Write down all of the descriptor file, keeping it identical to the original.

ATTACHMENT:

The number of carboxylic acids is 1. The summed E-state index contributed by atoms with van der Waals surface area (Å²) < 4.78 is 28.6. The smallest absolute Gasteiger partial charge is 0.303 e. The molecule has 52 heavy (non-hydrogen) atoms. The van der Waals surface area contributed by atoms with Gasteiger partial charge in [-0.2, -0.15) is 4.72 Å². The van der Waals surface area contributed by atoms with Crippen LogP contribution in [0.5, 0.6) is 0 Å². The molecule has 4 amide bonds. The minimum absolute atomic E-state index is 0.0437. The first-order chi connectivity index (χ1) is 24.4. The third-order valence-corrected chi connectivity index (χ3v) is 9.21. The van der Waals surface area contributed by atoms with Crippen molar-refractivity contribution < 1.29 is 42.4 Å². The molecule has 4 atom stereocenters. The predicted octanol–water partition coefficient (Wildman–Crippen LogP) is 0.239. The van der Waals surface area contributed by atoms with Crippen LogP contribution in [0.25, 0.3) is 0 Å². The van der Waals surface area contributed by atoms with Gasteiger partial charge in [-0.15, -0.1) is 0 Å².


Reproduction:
The number of carboxylic acids is 1. The summed E-state index contributed by atoms with van der Waals surface area (Å²) < 4.78 is 28.6. The smallest absolute Gasteiger partial charge is 0.303 e. The molecule has 52 heavy (non-hydrogen) atoms. The van der Waals surface area contributed by atoms with Gasteiger partial charge in [-0.2, -0.15) is 4.72 Å². The van der Waals surface area contributed by atoms with Crippen LogP contribution in [0.5, 0.6) is 0 Å². The molecule has 4 amide bonds. The minimum absolute atomic E-state index is 0.0437. The first-order chi connectivity index (χ1) is 24.4. The third-order valence-corrected chi connectivity index (χ3v) is 9.21. The van der Waals surface area contributed by atoms with Crippen molar-refractivity contribution < 1.29 is 42.4 Å². The molecule has 4 atom stereocenters. The predicted octanol–water partition coefficient (Wildman–Crippen LogP) is 0.239. The van der Waals surface area contributed by atoms with Crippen LogP contribution in [0.25, 0.3) is 0 Å². The van der Waals surface area contributed by atoms with Gasteiger partial charge in [-0.15, -0.1) is 0 Å².